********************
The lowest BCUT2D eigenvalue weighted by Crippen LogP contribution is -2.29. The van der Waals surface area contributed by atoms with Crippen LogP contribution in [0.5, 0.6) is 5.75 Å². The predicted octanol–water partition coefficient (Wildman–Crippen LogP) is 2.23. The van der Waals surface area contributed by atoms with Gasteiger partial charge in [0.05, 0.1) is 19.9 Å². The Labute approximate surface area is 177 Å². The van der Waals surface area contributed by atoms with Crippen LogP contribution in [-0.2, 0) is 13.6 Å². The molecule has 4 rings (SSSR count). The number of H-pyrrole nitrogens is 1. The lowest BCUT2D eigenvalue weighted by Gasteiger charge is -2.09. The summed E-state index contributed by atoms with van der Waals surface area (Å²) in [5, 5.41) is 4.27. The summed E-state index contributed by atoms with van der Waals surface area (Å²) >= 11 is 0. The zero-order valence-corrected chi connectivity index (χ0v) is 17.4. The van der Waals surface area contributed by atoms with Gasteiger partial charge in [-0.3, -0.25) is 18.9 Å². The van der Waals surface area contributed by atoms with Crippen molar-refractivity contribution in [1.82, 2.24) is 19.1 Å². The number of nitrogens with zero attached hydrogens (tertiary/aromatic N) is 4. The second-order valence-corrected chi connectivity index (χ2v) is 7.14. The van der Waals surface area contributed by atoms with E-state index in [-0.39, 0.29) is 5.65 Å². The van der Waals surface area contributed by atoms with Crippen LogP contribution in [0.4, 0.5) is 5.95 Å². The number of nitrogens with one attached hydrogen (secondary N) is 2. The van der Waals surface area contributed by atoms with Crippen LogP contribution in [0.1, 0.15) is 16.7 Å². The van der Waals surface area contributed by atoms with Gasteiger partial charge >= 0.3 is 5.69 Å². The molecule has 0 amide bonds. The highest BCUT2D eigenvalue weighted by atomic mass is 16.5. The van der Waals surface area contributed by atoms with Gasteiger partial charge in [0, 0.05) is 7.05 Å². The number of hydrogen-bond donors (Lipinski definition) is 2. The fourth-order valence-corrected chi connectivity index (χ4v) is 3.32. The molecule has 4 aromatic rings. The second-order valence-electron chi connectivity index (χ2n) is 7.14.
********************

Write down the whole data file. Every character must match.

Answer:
The lowest BCUT2D eigenvalue weighted by Crippen LogP contribution is -2.29. The van der Waals surface area contributed by atoms with Crippen LogP contribution in [0.5, 0.6) is 5.75 Å². The predicted octanol–water partition coefficient (Wildman–Crippen LogP) is 2.23. The van der Waals surface area contributed by atoms with Gasteiger partial charge in [0.05, 0.1) is 19.9 Å². The Labute approximate surface area is 177 Å². The van der Waals surface area contributed by atoms with Crippen LogP contribution in [-0.2, 0) is 13.6 Å². The molecule has 4 rings (SSSR count). The number of H-pyrrole nitrogens is 1. The lowest BCUT2D eigenvalue weighted by Gasteiger charge is -2.09. The summed E-state index contributed by atoms with van der Waals surface area (Å²) in [5, 5.41) is 4.27. The summed E-state index contributed by atoms with van der Waals surface area (Å²) >= 11 is 0. The zero-order valence-corrected chi connectivity index (χ0v) is 17.4. The van der Waals surface area contributed by atoms with Gasteiger partial charge in [-0.3, -0.25) is 18.9 Å². The van der Waals surface area contributed by atoms with Crippen molar-refractivity contribution in [1.82, 2.24) is 19.1 Å². The number of nitrogens with zero attached hydrogens (tertiary/aromatic N) is 4. The second-order valence-corrected chi connectivity index (χ2v) is 7.14. The van der Waals surface area contributed by atoms with E-state index in [-0.39, 0.29) is 5.65 Å². The van der Waals surface area contributed by atoms with Crippen LogP contribution in [0.4, 0.5) is 5.95 Å². The number of nitrogens with one attached hydrogen (secondary N) is 2. The van der Waals surface area contributed by atoms with Crippen LogP contribution in [0.1, 0.15) is 16.7 Å². The van der Waals surface area contributed by atoms with Gasteiger partial charge >= 0.3 is 5.69 Å². The molecule has 0 amide bonds. The highest BCUT2D eigenvalue weighted by atomic mass is 16.5. The van der Waals surface area contributed by atoms with Gasteiger partial charge in [0, 0.05) is 7.05 Å². The number of hydrogen-bond donors (Lipinski definition) is 2. The fourth-order valence-corrected chi connectivity index (χ4v) is 3.32. The molecule has 4 aromatic rings. The second-order valence-electron chi connectivity index (χ2n) is 7.14.